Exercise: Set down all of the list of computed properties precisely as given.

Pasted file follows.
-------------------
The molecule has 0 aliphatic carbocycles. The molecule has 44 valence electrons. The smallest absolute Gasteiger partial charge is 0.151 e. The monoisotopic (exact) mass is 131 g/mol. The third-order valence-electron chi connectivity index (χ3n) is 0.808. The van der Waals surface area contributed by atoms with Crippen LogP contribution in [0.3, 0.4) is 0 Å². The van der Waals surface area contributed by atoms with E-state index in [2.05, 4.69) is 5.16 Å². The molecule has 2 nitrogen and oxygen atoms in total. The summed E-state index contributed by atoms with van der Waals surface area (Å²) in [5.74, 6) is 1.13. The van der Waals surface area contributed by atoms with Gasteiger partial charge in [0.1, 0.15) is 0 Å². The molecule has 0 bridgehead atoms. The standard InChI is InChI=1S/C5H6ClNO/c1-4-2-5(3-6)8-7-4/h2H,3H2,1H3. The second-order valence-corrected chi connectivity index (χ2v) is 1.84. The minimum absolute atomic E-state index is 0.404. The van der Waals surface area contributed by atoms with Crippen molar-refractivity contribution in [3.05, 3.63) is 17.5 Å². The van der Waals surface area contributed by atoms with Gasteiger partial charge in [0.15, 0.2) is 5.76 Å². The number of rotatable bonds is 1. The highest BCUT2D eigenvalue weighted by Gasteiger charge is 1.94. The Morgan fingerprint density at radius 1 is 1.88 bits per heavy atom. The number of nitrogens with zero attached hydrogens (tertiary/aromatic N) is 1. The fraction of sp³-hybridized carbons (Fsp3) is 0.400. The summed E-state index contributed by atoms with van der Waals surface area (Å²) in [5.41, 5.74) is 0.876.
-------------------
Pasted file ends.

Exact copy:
The molecule has 0 aliphatic carbocycles. The molecule has 44 valence electrons. The smallest absolute Gasteiger partial charge is 0.151 e. The monoisotopic (exact) mass is 131 g/mol. The third-order valence-electron chi connectivity index (χ3n) is 0.808. The van der Waals surface area contributed by atoms with Crippen LogP contribution in [0.3, 0.4) is 0 Å². The van der Waals surface area contributed by atoms with E-state index in [2.05, 4.69) is 5.16 Å². The molecule has 2 nitrogen and oxygen atoms in total. The summed E-state index contributed by atoms with van der Waals surface area (Å²) in [5.74, 6) is 1.13. The van der Waals surface area contributed by atoms with Gasteiger partial charge in [0.1, 0.15) is 0 Å². The molecule has 0 bridgehead atoms. The standard InChI is InChI=1S/C5H6ClNO/c1-4-2-5(3-6)8-7-4/h2H,3H2,1H3. The second-order valence-corrected chi connectivity index (χ2v) is 1.84. The minimum absolute atomic E-state index is 0.404. The van der Waals surface area contributed by atoms with Crippen molar-refractivity contribution in [3.05, 3.63) is 17.5 Å². The van der Waals surface area contributed by atoms with Gasteiger partial charge in [0.15, 0.2) is 5.76 Å². The number of rotatable bonds is 1. The highest BCUT2D eigenvalue weighted by Gasteiger charge is 1.94. The Morgan fingerprint density at radius 1 is 1.88 bits per heavy atom. The number of nitrogens with zero attached hydrogens (tertiary/aromatic N) is 1. The fraction of sp³-hybridized carbons (Fsp3) is 0.400. The summed E-state index contributed by atoms with van der Waals surface area (Å²) in [5.41, 5.74) is 0.876.